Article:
9). Convicts and passengers of the Lady Rowena identified in the Hunter Valley

10). After off-loading prisoners in 1826, the Lady Rowenaunder Captain Bourn Russell made two more voyages to Australia before departing a third time in 1830. On this third 1830 voyage Bourn Russell intended to enter into the lucrative business of hunting whales. See North to Matsumae, Australian Whalers to Japan. Part 1, The Voyage of the Lady Rowena.

The two boys mentioned below were the sons of Captain Russell:

At daylight on Tuesday, 2 November 1830, a gun was fired from the Lady Rowena preparatory to sailing from Port Jackson in the colony of New South Wales, but as both the wind and tide were in, the order to weigh anchor was not given until 10 a.m. Aboard the ship, two boys were about to begin an education and an adventure that would exceed any that most young men would ever experience in a lifetime. During the following twenty months, they would endure the extreme conditions of spectacular sub-Arctic places of ice and snow, and see the power of typhoons, earthquakes and volcanoes. The boys would receive instruction in the sciences of climate, geography, botany and navigation, while they carried out hard physical work and suffered the privations and dangers of life on board a sailing ship.........Extract from North to Matsumae, Australian Whalers to Japan by Noreen Jones.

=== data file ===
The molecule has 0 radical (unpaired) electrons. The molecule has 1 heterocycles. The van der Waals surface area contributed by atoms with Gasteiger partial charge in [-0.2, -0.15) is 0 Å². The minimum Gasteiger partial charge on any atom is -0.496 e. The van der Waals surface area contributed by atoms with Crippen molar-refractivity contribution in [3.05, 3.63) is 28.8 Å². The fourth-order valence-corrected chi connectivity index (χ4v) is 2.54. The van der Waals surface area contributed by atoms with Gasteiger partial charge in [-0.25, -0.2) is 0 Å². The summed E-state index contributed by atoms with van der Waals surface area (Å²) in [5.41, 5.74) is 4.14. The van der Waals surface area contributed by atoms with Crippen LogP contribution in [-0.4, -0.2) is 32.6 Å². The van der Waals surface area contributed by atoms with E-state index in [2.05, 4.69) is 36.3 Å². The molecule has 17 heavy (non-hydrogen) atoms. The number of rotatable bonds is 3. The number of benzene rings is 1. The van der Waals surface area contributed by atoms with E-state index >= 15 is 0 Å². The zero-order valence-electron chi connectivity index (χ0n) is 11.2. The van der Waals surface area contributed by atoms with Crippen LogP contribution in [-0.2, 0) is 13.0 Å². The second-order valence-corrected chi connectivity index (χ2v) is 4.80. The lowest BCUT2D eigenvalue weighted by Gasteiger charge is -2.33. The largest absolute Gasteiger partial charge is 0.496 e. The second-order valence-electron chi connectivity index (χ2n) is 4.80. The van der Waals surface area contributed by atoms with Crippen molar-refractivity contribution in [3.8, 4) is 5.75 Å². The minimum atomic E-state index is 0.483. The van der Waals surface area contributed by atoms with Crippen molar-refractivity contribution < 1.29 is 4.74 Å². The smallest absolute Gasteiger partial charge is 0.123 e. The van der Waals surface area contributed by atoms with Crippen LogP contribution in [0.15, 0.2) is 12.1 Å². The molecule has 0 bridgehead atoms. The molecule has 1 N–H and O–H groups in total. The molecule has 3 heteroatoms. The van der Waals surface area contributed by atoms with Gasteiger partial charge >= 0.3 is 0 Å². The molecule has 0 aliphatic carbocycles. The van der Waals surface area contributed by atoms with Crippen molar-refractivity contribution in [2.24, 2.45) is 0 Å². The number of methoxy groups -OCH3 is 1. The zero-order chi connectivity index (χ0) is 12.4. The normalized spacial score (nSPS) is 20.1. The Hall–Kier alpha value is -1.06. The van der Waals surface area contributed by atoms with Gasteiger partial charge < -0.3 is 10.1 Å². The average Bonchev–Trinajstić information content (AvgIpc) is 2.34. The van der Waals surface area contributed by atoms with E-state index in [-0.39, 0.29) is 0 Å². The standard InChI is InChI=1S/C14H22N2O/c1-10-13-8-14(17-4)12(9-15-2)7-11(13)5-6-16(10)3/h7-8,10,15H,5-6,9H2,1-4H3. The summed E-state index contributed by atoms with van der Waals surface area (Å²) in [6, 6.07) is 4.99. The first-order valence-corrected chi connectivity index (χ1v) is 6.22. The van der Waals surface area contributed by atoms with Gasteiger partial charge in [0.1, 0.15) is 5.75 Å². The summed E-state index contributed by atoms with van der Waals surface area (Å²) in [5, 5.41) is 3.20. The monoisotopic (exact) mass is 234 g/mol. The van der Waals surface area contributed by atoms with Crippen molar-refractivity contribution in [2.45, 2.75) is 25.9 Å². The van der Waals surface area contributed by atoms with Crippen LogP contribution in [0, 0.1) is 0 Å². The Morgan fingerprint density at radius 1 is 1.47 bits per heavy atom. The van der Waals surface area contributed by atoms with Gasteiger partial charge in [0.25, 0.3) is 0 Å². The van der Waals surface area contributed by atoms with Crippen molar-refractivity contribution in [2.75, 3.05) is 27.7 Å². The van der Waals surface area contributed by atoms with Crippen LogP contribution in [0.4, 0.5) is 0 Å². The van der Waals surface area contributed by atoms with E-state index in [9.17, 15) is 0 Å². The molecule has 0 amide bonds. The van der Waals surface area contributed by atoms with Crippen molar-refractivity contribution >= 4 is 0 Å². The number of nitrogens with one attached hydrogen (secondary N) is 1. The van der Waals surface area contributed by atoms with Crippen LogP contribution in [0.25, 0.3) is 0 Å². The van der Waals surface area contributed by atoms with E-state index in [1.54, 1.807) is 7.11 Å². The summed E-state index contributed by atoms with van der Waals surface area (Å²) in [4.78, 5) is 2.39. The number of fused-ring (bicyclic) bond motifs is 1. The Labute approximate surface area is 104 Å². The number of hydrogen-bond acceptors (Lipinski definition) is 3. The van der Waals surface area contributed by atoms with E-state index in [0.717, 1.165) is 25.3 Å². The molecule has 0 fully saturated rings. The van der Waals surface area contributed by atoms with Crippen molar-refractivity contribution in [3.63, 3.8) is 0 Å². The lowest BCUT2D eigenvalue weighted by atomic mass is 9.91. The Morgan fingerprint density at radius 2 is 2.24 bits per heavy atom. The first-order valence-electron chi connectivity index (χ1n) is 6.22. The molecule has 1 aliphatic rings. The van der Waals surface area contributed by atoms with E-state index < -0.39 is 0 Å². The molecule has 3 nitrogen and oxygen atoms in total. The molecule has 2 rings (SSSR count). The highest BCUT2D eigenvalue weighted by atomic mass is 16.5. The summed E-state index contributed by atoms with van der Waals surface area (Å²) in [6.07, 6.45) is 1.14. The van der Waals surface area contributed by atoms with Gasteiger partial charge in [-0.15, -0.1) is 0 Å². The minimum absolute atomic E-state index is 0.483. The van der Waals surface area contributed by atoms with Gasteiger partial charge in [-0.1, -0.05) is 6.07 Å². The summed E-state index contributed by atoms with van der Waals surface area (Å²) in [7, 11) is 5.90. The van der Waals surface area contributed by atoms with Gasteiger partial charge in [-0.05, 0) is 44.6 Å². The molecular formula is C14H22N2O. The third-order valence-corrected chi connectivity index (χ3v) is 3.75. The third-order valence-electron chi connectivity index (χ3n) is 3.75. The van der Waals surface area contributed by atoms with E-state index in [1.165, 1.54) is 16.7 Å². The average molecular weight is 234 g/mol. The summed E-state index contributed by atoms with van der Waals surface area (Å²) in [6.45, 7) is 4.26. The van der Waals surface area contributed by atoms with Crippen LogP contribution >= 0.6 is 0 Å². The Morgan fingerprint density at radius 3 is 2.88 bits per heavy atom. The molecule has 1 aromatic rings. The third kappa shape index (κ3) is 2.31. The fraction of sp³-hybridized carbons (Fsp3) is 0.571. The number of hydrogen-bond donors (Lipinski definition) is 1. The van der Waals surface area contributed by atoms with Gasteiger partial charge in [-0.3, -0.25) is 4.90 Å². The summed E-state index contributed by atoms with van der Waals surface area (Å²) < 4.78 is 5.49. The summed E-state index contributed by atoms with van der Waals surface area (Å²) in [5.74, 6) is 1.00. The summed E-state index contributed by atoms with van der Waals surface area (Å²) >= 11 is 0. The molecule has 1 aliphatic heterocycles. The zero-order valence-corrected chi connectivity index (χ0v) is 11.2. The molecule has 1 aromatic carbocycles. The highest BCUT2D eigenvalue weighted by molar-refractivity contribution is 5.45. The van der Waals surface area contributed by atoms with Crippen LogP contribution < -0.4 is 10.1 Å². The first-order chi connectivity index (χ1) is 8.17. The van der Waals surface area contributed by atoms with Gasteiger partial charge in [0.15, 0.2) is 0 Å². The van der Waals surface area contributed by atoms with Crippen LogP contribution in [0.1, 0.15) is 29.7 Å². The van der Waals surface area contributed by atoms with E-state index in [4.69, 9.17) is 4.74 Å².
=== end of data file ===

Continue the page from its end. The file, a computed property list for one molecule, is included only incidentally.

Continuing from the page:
11). Obituary of Bourn Russell

12). Henry Chamberlain Russell was a son of Bourn Russell

Descendant Contribution

Mary Connor arrived as a convict on the Lady Rowena. Mary was born in Limerick City and employed as a house servant and dairywoman. On 23 July 1825 she was convicted of house breaking and sentenced to 7 years transportation. She led a colourful life after her arrival and was in and out of the Parramatta Female Factory several times before marrying convict John Morrison in 1835. Select here to read a timeline of her crimes and punishments after arrival. Contact Descendant


[1] Parliamentary abstracts, containing the substance of all important papers 1825

[2] Bateson, Charles, Library of Australian History (1983). The convict ships, 1787-1868 (Australian ed). Library of Australian History, Sydney : pp.346-347